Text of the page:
Ancient Monuments

History on the Ground

This site is entirely user-supported. See how you can help.

Two bowl barrows 350m north of Bere Down Farm

A Scheduled Monument in Bere Regis, Dorset

Approximate Location Map
Large Map »
Street or Overhead View
Contributor Photos »

If Google Street View is available, the image is from the best available vantage point looking, if possible, towards the location of the monument. Where it is not available, the satellite view is shown instead.

Coordinates

Latitude: 50.7747 / 50°46'29"N

Longitude: -2.2286 / 2°13'43"W

OS Eastings: 383973.663547

OS Northings: 97263.022952

OS Grid: SY839972

Mapcode National: GBR 20C.7CT

Mapcode Global: FRA 6761.CLM

Entry Name: Two bowl barrows 350m north of Bere Down Farm

Scheduled Date: 17 March 1997

Source: Historic England

Source ID: 1016072

English Heritage Legacy ID: 28350

County: Dorset

Civil Parish: Bere Regis

Traditional County: Dorset

Lieutenancy Area (Ceremonial County): Dorset

Church of England Parish: Bere Regis St John the Baptist

Church of England Diocese: Salisbury

Details

The monument includes two bowl barrows aligned north east-south west and
situated on the south-facing slope of Bere Down, overlooking the Bere Valley
to the south west. The barrows form part of a wider group of seven which
together form a round barrow cemetery on Bere Down.
The barrows each have a mound composed of earth, flint and chalk with maximum
dimensions of 15m in diameter and between c.0.25-0.4m in height. Each mound is
surrounded by a ditch from which material was quarried during the construction
of the monument. The ditches have become infilled over the years, but will
survive as buried features c.1.5m wide.

MAP EXTRACT
The site of the monument is shown on the attached map extract.
It includes a 2 metre boundary around the archaeological features,
considered to be essential for the monument's support and preservation.

Source: Historic England

Reasons for Scheduling

Round barrow cemeteries date to the Bronze Age (c.2000-700 BC). They comprise
closely-spaced groups of up to 30 round barrows - rubble or earthen mounds
covering single or multiple burials. Most cemeteries developed over a
considerable period of time, often many centuries, and in some cases acted as
a focus for burials as late as the early medieval period. They exhibit
considerable diversity of burial rite, plan and form, frequently including
several different types of round barrow, occasionally associated with earlier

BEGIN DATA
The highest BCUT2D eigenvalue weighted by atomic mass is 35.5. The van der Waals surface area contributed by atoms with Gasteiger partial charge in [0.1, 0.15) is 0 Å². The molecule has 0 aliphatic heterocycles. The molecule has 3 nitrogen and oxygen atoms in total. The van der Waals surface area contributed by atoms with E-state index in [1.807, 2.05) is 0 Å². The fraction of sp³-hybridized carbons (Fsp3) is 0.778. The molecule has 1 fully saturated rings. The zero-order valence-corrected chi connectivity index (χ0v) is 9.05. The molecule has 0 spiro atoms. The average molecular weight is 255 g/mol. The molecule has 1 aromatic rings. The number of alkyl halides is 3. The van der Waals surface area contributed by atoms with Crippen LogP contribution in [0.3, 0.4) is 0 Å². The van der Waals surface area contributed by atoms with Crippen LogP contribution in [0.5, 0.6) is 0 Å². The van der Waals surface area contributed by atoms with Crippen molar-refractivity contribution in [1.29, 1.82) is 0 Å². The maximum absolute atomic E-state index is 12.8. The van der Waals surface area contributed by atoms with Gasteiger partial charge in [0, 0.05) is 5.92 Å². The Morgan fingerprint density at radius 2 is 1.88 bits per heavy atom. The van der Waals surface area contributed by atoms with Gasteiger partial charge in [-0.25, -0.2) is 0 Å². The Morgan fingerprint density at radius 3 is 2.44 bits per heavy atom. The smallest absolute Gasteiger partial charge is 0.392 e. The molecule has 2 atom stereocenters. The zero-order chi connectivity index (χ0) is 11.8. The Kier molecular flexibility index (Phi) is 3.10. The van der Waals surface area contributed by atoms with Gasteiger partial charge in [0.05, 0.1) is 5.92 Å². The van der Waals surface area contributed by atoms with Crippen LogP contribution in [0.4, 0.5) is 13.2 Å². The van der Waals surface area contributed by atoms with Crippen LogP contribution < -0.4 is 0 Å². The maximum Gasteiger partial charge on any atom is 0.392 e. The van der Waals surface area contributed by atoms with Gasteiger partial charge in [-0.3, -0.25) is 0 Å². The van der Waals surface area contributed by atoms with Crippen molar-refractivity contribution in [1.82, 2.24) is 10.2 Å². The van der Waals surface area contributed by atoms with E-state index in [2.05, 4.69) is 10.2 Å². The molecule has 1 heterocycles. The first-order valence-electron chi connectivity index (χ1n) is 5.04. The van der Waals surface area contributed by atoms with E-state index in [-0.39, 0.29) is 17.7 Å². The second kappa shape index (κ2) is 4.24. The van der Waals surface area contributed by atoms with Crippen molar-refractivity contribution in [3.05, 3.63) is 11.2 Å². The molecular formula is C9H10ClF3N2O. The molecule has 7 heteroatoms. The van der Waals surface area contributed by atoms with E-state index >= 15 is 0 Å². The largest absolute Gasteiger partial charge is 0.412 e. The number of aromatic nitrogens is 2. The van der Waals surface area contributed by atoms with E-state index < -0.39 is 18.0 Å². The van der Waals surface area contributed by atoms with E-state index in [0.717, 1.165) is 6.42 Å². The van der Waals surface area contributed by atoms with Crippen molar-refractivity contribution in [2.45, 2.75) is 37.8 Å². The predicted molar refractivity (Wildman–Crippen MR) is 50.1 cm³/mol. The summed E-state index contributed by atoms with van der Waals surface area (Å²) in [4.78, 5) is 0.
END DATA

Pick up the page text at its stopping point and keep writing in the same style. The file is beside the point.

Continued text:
long barrows. Where large scale investigation has been undertaken around them,
contemporary or later "flat" burials between the barrow mounds have often been
revealed. Round barrow cemeteries occur across most of lowland Britain, with a
marked concentration in Wessex. In some cases, they are clustered around other
important contemporary monuments such as henges. Often occupying prominent
locations, they are a major historic element in the modern landscape, whilst
their diversity and their longevity as a monument type provide important
information on the variety of beliefs and social organisation amongst early
prehistoric communities. They are particularly representative of their period
and a substantial proportion of surviving or partly-surviving examples are
considered worthy of protection.

Despite some reduction by ploughing, the two bowl barrows 350m north of Bere
Down Farm survive comparatively well and will contain archaeological and
environmental evidence relating to the cemetery and the landscape in which
they were constructed.

Source: Historic England

Sources

Other
Title: Ordnance Survey 1:2500 Series
Source Date: 1902
Author:
Publisher:
Surveyor:
Mapped depiction

Source: Historic England

Other nearby scheduled monuments

AncientMonuments.uk is an independent online resource and is not associated with any government department. All government data published here is used under licence. Please do not contact AncientMonuments.uk for any queries related to any individual ancient or schedued monument, planning permission related to scheduled monuments or the scheduling process itself.

AncientMonuments.uk is a Good Stuff website.